I felt a very soft, gentle energy flowing from this doctor.

On my last visit, he had dozens of acupuncture needles stuck in me. Now you have to understand that I really dislike needles of any kind and hate to draw blood.

But I felt so at ease with this person and hardly noticed what was happening. We talked about life while he was giving me this treatment. I felt genuinely cared for.

After the acupuncture treatment I received, the pain in my stomach is now gone.

After being with this doctor for about two months, I've had a profound healing experience like none I've ever experience in a doctor's office before.

What was different?

It was love.

Genuine love and care about another human being.

Of course I believe that proper medicine, herbs, treatments and supplements all help, but all of this is nothing if you are just a number.

I finally feel like my body is really healing.

I'm not just a number anymore.

I'm a human who has been the recipient of the best medicine of all: love.

Have you ever been healed by the love of another person? 

Saturday, April 5, 2014

Coming Out Of My Shell

Swimming with enormous sea turtles helped me open up again
"At times you have to leave the city of your comfort and go into the wilderness of your intuition. What you'll discover will be wonderful. What you'll discover is yourself."—Alan Alda

Winter was a long, hard haul. I wasn't here at all. I agreed to teach a split schedule at the college where I teach ESL and that just about did me in. The result: I was sick with the flu for an entire month.

I haven't been sick for an entire month since I don't know when.

Obviously I had taken on too much and was out of balance because of this choice I had made.

Never again.

My body and intuition are strong and always give me clues as to what feels right or wrong for me, yet sometimes I choose not to listen to my gut, intuition, hunches, instincts.

Fear is usually what causes me to go against these.

Fear of not enough money. Fear of what others may think. Fear of losing something. Fear, fear, fear...

Fear of death.

I went to Seattle Healing Arts and met a doctor who changed my whole view of things. He told me I needed rest. He said I was under stress.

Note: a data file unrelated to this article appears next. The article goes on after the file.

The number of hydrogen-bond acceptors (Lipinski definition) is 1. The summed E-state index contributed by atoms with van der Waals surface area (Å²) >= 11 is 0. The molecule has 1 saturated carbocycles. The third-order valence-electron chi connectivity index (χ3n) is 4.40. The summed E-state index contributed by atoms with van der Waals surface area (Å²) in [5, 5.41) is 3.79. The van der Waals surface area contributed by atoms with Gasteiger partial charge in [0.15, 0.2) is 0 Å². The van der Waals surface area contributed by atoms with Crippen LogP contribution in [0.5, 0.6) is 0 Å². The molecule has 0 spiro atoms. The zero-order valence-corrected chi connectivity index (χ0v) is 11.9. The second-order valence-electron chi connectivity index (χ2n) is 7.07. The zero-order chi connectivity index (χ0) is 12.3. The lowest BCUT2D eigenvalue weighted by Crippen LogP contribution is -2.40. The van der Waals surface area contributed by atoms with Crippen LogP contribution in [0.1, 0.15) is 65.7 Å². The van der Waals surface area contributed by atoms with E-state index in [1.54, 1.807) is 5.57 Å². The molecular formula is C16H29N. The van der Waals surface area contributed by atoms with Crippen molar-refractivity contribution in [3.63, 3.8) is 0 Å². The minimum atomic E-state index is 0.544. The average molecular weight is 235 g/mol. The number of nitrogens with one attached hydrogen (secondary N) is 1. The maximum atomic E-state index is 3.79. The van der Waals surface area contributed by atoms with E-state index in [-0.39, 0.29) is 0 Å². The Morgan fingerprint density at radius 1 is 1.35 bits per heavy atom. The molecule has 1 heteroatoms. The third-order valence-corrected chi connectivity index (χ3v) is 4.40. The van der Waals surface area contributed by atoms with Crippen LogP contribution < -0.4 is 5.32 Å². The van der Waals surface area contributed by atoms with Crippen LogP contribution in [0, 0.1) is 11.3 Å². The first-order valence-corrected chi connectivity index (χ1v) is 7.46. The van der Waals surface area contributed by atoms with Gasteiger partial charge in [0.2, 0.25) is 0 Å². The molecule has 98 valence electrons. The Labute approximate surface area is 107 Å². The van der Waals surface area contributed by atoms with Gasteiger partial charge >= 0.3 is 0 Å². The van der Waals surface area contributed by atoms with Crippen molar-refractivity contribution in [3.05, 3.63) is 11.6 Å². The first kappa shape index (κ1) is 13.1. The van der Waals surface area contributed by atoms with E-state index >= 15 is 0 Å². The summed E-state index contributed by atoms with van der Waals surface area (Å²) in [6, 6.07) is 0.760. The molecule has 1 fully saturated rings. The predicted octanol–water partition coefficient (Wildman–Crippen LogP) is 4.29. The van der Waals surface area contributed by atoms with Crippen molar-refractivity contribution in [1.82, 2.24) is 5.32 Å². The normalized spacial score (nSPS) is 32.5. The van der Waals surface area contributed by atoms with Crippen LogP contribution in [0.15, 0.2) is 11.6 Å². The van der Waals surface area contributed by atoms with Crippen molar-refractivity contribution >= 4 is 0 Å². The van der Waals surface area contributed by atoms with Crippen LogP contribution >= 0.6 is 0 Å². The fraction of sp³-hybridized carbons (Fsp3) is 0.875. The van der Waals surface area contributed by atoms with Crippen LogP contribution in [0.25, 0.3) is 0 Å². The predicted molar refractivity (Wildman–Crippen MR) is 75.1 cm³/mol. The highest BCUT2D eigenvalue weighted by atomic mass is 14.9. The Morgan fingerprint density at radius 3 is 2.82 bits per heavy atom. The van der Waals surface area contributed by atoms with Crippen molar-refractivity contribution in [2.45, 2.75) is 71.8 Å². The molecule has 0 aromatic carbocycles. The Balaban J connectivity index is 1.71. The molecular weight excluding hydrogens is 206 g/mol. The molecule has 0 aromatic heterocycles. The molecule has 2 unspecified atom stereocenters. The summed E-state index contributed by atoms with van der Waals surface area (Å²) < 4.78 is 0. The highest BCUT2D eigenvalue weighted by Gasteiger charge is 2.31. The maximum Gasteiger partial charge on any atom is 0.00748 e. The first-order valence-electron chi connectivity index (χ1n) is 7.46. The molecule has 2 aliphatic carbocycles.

Me?  Under stress? Someone who practices yoga and meditation? Someone who knows when too much is too much?

But I listened to him. I listened hard.

My digestive track was also out of whack. He prescribed me herbs and a round of antibiotics to get rid of parasites. He gave me a food allergy test and recommended I take a vacation or get a massage.

So that's what I did.

Actually, my husband led a yoga retreat at a private farm in Kula, Maui for 7 days and I was there leading the writing/collaging part of the retreat. We just came back yesterday.

It was so healing for me and those 10 days (7 for a yoga retreat and 3 for our own retreat) changed my life.

I partly went to this retreat to research my next book which I'll tell you more about later, but I mainly went for the healing aspects of being on this island.

I ate fresh veggies and fruit everyday, I did yoga almost every morning, I hiked in a bamboo forest and near waterfalls, I swam in the warm ocean, dug my toes into the sand, felt the sun on my face and the healing hands of my husband on my body (he now does energy healing massages in addition to yoga).

I swam with enormous sea turtles. I felt the power of their beings. These ancient creatures healed me.

After the retreat, we visited a friend in Kula and stayed at her place for two nights. She made the most delicious food straight from her garden: a salad of kale, spinach, arugula, basil, etc. And she made a seafood pasta dish that was so tasty.

I listened to the wind through the sugarcane fields.

I listened to bird calls.

I heard the ocean.

I saw the new moon.

I saw the sunrise from the top of Haleakala.

I listened.

I really listened.

I know what I need to do. It's deep in my soul, but I am not sure why I sometimes work against myself.